General Plant Information (Edit)
Plant Habit: Shrub
Life cycle: Perennial
Sun Requirements: Full Sun
Full Sun to Partial Shade
Water Preferences: Wet Mesic
Soil pH Preferences: Moderately acid (5.6 – 6.0)
Slightly acid (6.1 – 6.5)
Neutral (6.6 – 7.3)
Plant Height: 6-12 feet (2-4 m)
Leaves: Good fall color
Flowers: Showy
Blooms on new wood
Flower Color: Pink
Bloom Size: Under 1"
Flower Time: Summer
Underground structures: Rhizome
Suitable Locations: Bog gardening
Uses: Windbreak or Hedge
Will Naturalize
Wildlife Attractant: Bees
Resistances: Flood Resistant
Toxicity: Other: May be toxic in high quantities, although sensitivity varies with age, weight, and physical condition.
Propagation: Other methods: Cuttings: Stem
Stolons and runners
Pollinators: Various insects
Miscellaneous: Tolerates poor soil
Goes Dormant

Common names
  • Hardhack
  • Spiraea
  • Steeplebush
  • Rose Spiraea
  • Western Spiraea

Photo Gallery
Location: At Castle Lake in Shasta California 
Date: 2023-08-05
Location: At Castle Lake in Shasta California 
Date: 2023-08-05
Location: Twisp
Date: October
Location: Twisp
Location: Twisp
Date: November
Location: Cedarhome, Washington
Date: 2017-07-14

Photo courtesy of Joy Creek Nursery
  • Uploaded by Joy
Location: nature reserve, Gent, Belgium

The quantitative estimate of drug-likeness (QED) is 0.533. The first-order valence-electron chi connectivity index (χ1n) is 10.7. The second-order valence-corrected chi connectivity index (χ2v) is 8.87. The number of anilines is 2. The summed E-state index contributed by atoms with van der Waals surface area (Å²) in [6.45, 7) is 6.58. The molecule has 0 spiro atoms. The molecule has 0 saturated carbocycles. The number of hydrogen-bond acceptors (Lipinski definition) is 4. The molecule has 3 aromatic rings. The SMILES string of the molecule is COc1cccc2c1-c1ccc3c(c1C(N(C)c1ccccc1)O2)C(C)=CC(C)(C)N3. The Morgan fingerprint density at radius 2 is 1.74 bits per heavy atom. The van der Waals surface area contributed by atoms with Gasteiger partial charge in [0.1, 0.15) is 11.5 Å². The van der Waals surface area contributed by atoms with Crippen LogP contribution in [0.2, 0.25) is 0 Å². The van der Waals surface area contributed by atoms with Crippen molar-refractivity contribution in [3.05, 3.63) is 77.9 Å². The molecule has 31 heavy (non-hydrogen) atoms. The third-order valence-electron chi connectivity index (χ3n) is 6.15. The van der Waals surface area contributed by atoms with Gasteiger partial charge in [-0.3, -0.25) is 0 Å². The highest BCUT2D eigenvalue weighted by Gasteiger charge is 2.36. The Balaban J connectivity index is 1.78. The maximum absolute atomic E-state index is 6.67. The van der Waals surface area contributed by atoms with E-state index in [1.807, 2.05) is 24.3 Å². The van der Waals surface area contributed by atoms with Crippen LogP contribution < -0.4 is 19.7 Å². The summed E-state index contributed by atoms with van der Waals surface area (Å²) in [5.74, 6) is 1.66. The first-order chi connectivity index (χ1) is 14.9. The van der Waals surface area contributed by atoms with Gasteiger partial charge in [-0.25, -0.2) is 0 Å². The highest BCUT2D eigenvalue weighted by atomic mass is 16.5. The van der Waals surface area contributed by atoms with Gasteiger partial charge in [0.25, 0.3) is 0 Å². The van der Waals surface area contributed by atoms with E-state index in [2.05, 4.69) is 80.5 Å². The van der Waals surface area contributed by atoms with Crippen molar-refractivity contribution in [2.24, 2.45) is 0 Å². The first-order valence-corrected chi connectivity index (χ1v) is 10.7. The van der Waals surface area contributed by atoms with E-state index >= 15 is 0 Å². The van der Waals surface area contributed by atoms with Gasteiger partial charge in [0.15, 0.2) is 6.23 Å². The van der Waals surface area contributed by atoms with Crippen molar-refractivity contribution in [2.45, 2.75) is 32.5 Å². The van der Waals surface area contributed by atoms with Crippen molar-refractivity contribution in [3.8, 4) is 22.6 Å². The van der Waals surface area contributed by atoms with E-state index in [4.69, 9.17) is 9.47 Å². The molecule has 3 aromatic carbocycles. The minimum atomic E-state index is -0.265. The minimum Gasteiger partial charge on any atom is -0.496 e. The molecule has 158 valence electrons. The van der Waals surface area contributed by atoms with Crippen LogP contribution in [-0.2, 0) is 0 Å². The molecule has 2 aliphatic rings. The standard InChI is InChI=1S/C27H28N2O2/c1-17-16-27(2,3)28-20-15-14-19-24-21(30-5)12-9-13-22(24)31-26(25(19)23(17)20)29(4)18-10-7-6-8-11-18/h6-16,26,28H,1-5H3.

Date: 2009-07-11
Location: Cedarhome, Washington
Date: 2010-11-06
Fall color
Location: Twisp
Date: 2014-08-12
In August
  • Posted by ILPARW (southeast Pennsylvania - Zone 6b) on Dec 20, 2019 9:53 AM concerning plant:
    The species name of this shrub was named after a Scottish botanist of David Douglas. I would call this plant the Western or Douglas Steeplebush, and it is extremely similar to the Eastern Steeplebush of Spiraea tomentosa of eastern North America. This western species is native from southeast Alaska into northern California to western Montana and much of Idaho with a spot in northwest Colorado in bogs and wetlands. It differs from the eastern species in growing larger and having slightly larger leaves to 4 inches long and slightly larger flower spikes to 8 inches long. I would recommend that the two species really be two different varieties of the same species, as they are so very much alike.
  • Posted by Bonehead (Planet Earth - Zone 8b) on Feb 15, 2013 4:22 PM concerning plant:
    This is native in the Pacific Northwest from Alaska to California, east to Idaho; more common west of the Cascade Range. Found growing along waterways or in swampy or marshy areas.

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